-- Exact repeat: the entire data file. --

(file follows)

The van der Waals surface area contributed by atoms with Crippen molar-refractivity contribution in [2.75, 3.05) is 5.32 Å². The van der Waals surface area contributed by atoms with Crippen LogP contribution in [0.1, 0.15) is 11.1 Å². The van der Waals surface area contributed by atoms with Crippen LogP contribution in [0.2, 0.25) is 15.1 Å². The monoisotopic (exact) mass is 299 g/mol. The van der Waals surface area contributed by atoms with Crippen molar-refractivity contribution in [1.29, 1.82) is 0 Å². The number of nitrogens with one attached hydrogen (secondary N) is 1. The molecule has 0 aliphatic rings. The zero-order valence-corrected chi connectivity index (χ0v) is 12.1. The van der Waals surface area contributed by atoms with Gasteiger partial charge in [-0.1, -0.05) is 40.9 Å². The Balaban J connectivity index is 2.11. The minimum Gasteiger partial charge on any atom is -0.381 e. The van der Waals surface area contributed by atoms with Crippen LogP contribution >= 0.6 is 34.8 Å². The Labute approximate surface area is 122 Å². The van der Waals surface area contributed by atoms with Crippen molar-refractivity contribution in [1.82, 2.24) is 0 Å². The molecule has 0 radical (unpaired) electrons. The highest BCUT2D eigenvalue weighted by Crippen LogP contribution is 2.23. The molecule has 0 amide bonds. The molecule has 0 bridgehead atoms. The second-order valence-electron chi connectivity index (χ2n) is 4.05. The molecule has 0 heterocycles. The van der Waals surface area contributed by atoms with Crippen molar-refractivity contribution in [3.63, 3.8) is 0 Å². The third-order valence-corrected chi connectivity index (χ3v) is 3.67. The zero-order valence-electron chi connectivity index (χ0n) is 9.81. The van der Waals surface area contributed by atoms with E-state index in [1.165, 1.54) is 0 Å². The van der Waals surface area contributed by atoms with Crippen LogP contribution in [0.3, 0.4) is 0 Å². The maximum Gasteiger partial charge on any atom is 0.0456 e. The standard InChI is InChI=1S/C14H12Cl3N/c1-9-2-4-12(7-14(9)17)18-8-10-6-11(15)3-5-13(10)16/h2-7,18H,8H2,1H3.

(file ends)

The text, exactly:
The van der Waals surface area contributed by atoms with Crippen molar-refractivity contribution in [2.75, 3.05) is 5.32 Å². The van der Waals surface area contributed by atoms with Crippen LogP contribution in [0.1, 0.15) is 11.1 Å². The van der Waals surface area contributed by atoms with Crippen LogP contribution in [0.2, 0.25) is 15.1 Å². The monoisotopic (exact) mass is 299 g/mol. The van der Waals surface area contributed by atoms with Crippen molar-refractivity contribution in [1.29, 1.82) is 0 Å². The number of nitrogens with one attached hydrogen (secondary N) is 1. The molecule has 0 aliphatic rings. The zero-order valence-corrected chi connectivity index (χ0v) is 12.1. The van der Waals surface area contributed by atoms with Gasteiger partial charge in [-0.1, -0.05) is 40.9 Å². The Balaban J connectivity index is 2.11. The minimum Gasteiger partial charge on any atom is -0.381 e. The van der Waals surface area contributed by atoms with Crippen LogP contribution >= 0.6 is 34.8 Å². The Labute approximate surface area is 122 Å². The van der Waals surface area contributed by atoms with Crippen molar-refractivity contribution in [1.82, 2.24) is 0 Å². The molecule has 0 radical (unpaired) electrons. The highest BCUT2D eigenvalue weighted by Crippen LogP contribution is 2.23. The molecule has 0 amide bonds. The molecule has 0 bridgehead atoms. The second-order valence-electron chi connectivity index (χ2n) is 4.05. The molecule has 0 heterocycles. The van der Waals surface area contributed by atoms with Crippen molar-refractivity contribution in [3.63, 3.8) is 0 Å². The third-order valence-corrected chi connectivity index (χ3v) is 3.67. The zero-order valence-electron chi connectivity index (χ0n) is 9.81. The van der Waals surface area contributed by atoms with E-state index in [1.165, 1.54) is 0 Å². The van der Waals surface area contributed by atoms with Crippen LogP contribution in [0.3, 0.4) is 0 Å². The maximum Gasteiger partial charge on any atom is 0.0456 e. The standard InChI is InChI=1S/C14H12Cl3N/c1-9-2-4-12(7-14(9)17)18-8-10-6-11(15)3-5-13(10)16/h2-7,18H,8H2,1H3.